Celebrity Closet Ideas That Will Help Your ChaosInterior Design Guide
If there’s one thing to dread about spring (besides maybe allergies), it’s cleaning out your closet.
“The closet is the most daunting space to organize,” says Mary Astadourian, founder of Details Organizing, a celebrity-favorite service service for getting your space in shape. “It holds your most personal possessions and items you have invested a lot of money in.”
That doesn’t mean it’s impossible, though. Mary and Jennifer Dynof, a partner in the business and her best friend of over 20 years, are not only professional organizers, but they are self-proclaimed owners of “very small” closets. We caught up with them to find out how to transform an overflowing, unruly closet into tidy, impeccable space.
1. Go slowly
Resist the urge to tear apart your closet from the outset–it will only make things worse. “The best thing is to take baby steps,” Mary says. “It’s easy to get overwhelmed, so you have to take the smallest of challenges and tackle it. You need a success to keep you going.”
2. Remove everything
If you think that your closet would be organized if only it was bigger, you’re wrong. “It’s a universal problem,” Jennifer says. “No matter how big your closet is, there’s never enough room. So when you’re tackling your closet, take everything out of your closet and do a proper purge.”
3. Use the buddy system
In certain situations, working as a team is safer. Cleaning out your closet is one such example. “Never purge alone,” Mary says. “Invite a friend over to serve as the voice of reason.” Your friend can benefit from this arrangement, too. “You can also give them items that they love but that no longer work for you.”
4. Think about timing
You might think that you should do an edit of your spring and summer clothes at the end of winter, before the season begins, but that’s actually the worst time. “Purge after the season,” Jennifer says. By then, you’ll know what you did and did not wear, and you won’t be left with nothing to wear as a result of some overzealous pre-season purging.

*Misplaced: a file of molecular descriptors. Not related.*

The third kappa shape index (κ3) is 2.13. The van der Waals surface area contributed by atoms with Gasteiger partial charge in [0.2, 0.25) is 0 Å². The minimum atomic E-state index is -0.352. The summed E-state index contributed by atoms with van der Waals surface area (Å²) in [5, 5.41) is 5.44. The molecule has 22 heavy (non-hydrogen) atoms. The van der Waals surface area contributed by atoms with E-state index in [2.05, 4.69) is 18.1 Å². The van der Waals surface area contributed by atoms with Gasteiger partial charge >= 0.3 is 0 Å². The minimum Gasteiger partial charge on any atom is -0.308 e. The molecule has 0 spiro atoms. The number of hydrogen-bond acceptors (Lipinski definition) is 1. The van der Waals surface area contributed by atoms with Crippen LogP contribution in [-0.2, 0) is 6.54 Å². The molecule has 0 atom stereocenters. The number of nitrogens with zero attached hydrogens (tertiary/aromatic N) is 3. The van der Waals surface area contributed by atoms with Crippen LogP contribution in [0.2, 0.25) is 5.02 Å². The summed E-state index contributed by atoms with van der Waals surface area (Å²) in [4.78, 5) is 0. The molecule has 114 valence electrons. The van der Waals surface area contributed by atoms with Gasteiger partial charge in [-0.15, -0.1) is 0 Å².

5. Keep what you love
An oft-cited rule of thumb is that you should get rid of items that you haven’t worn in a year, but that seems a little harsh. After all, you might not have a reason to wear certain items, like an evening gown, every year, but that doesn’t mean you don’t still love it and plan to wear it in the future. You don’t have to toss an item you still love, but if you don’t plan on wearing it soon, “get it out of the prime real estate” in your closet, Jennifer says. “Make three piles: keep, donate, and save (elsewhere),” Mary says. “What goes back in your closet is what you plan to wear.”
6. Maximize space and utility
Once you’ve figured out which items have made the cut, rethink the structure of your space. “Use all the vertical space in a closet,” Jennifer says, which could mean adding extra shelves or hanging bars. “Set yourself up for success. Color coordinate from light to dark, and when you take something off a hanger, put the empty hanger back in the same space.” And to keep things looking as neat as possible, Mary recommends avoiding glass-front drawers or stacking folded clothes over five items high.